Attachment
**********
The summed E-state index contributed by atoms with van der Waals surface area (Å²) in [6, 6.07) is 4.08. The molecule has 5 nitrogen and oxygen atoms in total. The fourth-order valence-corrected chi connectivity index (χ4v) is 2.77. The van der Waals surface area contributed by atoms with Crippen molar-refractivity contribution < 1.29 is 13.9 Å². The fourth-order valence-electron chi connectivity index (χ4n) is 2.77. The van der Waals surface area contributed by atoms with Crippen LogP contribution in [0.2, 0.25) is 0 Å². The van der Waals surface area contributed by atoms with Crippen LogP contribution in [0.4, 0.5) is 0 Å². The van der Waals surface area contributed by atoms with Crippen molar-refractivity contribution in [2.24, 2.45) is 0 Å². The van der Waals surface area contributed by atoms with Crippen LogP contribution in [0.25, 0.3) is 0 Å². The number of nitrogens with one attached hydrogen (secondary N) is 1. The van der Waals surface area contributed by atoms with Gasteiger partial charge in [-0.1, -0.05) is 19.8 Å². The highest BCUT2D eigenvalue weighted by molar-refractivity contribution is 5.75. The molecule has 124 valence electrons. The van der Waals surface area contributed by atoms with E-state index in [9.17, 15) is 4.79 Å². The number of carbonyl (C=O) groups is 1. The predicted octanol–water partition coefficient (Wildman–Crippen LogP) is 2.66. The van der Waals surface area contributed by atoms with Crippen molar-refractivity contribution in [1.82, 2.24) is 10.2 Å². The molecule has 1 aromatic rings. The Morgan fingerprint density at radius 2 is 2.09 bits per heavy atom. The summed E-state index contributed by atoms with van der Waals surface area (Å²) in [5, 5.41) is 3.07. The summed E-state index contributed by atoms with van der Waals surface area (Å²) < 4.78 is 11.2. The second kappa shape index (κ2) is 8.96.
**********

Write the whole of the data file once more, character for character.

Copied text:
The summed E-state index contributed by atoms with van der Waals surface area (Å²) in [6, 6.07) is 4.08. The molecule has 5 nitrogen and oxygen atoms in total. The fourth-order valence-corrected chi connectivity index (χ4v) is 2.77. The van der Waals surface area contributed by atoms with Crippen molar-refractivity contribution < 1.29 is 13.9 Å². The fourth-order valence-electron chi connectivity index (χ4n) is 2.77. The van der Waals surface area contributed by atoms with Crippen LogP contribution in [0.2, 0.25) is 0 Å². The van der Waals surface area contributed by atoms with Crippen LogP contribution in [0.4, 0.5) is 0 Å². The van der Waals surface area contributed by atoms with Crippen molar-refractivity contribution in [2.24, 2.45) is 0 Å². The van der Waals surface area contributed by atoms with Crippen LogP contribution in [0.25, 0.3) is 0 Å². The number of nitrogens with one attached hydrogen (secondary N) is 1. The van der Waals surface area contributed by atoms with Gasteiger partial charge in [-0.1, -0.05) is 19.8 Å². The highest BCUT2D eigenvalue weighted by molar-refractivity contribution is 5.75. The molecule has 124 valence electrons. The van der Waals surface area contributed by atoms with E-state index in [9.17, 15) is 4.79 Å². The number of carbonyl (C=O) groups is 1. The predicted octanol–water partition coefficient (Wildman–Crippen LogP) is 2.66. The van der Waals surface area contributed by atoms with Crippen molar-refractivity contribution in [1.82, 2.24) is 10.2 Å². The molecule has 1 aromatic rings. The Morgan fingerprint density at radius 2 is 2.09 bits per heavy atom. The summed E-state index contributed by atoms with van der Waals surface area (Å²) in [5, 5.41) is 3.07. The summed E-state index contributed by atoms with van der Waals surface area (Å²) < 4.78 is 11.2. The second kappa shape index (κ2) is 8.96.